So, lets look at the other main types of ‘healthier’ sparkling water, shall we?
1. Sparkling Water or Seltzer Water
These are all waters that are carbonated but tend not to contain much else. Sometimes natural or artificial flavorings are added.
It is interesting to note that these fancy fizzy waters are usually made from plain old tap water.
Also fascinating to read is the fact that these large companies, such as Nestle, have been involved in many scandals and protests over sourcing of the large quantities of water that they need for production of their products.
2. Club Soda or Soda Water
Club soda and soda water are also carbonated waters, and technically sparkling waters too. But salt is added to neutralize the acid and improve the flavor. The salt that is added depends on the brand and may contain sodium, potassium, bicarbonate or sulfur compounds.
3. Natural Mineral or Spring Water
Natural mineral waters, such as Perrier or San Pellegrino, are sparkling waters from naturalized mineral springs. The bottling process tends to take out some of the natural fizz, so they are usually re-carbonated before bottling.
The natural minerals in the waters usually contain natural salts, calcium, magnesium, and sulfur. Levels of these minerals depend on where the water is sourced and vary by brand. Harmful elements, such as arsenic, parasites and bacteria, are removed. Flavorings may be added. But the beneficial minerals are left in the water.
For centuries, these minerals have been thought to have healing properties.
Health Effects of Sparkling Water
So, let’s move on now to explore the effects of these carbonated waters on our bodies.
The biggest health benefit of sparkling water is hydration. Studies have shown that we drink more water when it is carbonated.
Taste is subjective, but many of us just don’t like the taste of plain old tap water. The carbonic acid in these waters stimulates the same taste buds as mustard. They are considered by many to taste better than tap water, hence their current popularity.
Staying hydrated by drinking more water, plain or sparkling, is a good thing.
Ability to Swallow
Studies show that the carbonation in sparkling water can stimulate the nerves in our mouth and throat. This can help improve our ability to swallow. Some diseases and, certainly, some cancer treatments can disrupt the ability to swallow.
This is good news for those affected with dysphagia.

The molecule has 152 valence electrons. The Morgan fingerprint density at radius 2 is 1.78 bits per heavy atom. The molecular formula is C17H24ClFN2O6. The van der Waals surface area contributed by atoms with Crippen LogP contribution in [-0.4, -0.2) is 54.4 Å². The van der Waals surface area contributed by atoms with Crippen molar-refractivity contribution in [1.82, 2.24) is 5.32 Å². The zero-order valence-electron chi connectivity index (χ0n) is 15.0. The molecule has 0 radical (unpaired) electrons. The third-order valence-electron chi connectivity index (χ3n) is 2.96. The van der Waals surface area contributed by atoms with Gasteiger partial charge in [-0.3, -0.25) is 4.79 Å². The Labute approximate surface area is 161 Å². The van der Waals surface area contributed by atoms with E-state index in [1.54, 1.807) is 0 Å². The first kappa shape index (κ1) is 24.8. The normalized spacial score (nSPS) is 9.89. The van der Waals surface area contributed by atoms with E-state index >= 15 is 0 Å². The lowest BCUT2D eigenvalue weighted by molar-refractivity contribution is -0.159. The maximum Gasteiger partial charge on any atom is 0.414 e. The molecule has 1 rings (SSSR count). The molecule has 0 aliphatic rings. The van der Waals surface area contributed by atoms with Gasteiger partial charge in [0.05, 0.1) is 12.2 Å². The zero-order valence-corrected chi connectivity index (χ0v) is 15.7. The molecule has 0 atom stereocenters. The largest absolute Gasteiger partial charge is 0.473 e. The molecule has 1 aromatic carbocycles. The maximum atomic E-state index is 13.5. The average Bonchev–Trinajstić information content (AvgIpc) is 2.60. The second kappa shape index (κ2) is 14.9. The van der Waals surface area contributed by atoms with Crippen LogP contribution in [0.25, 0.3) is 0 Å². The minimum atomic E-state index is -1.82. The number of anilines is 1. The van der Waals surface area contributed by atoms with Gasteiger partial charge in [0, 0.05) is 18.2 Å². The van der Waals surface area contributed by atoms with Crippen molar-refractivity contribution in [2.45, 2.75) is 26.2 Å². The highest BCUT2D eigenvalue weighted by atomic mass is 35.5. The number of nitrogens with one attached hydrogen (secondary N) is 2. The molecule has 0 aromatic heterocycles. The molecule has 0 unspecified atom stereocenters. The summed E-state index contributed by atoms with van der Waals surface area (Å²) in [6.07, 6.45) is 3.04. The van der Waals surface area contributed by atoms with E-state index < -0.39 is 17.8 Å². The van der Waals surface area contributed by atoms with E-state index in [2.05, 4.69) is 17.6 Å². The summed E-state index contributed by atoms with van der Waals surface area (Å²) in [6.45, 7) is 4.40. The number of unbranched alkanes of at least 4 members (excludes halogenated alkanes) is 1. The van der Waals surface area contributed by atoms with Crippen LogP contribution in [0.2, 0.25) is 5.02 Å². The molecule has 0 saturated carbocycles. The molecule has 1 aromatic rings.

Many reputable websites report that sparkling waters help make us feel full and, thus, are good for weight loss. I have read some of the studies that back up these reports.
However, I also came across a few studies that suggest there is no effect on how much we eat. I even found some studies that suggest the opposite.
The science certainly is not clear on this.
I suppose it is all relative. Zero-calorie sparkling water is better than soda or diet soda. But if you are struggling to lose weight, then perhaps stick to plain water and skip anything with carbonation. Bummer, I know!
While rare, there have been reported allergic reactions to sparkling and mineral waters.
A few people may not tolerate the flavorings added. The natural flavorings in these products are usually made from fruit essences. There are also rare reports of allergic reactions to the sulfur component of mineral waters.
If you have an allergy type reaction when drinking any of these products, you should discuss this with your doctor.
Gut health is another tough one. There are some studies and reports that suggest a positive effect. But then there are a few papers that say carbonated beverages are bad for the gastrointestinal system.
Let me briefly summarize what I discovered
Sparkling waters have been reported to decrease constipation rates by as much as 58%. That is a significant percentage. It is a promising side effect for some cancer patients who suffer from this. I certainly did when I had chemo. Had I known then about this beneficial effect, I would have definitely drank more sparkling water.
Drinking carbonated waters is known to help with heart burn and indigestion. Many of the sparkling waters, especially soda and mineral water, contain bicarbonate. This acts as an acid buffer and can help with heart burn and some stomach problems.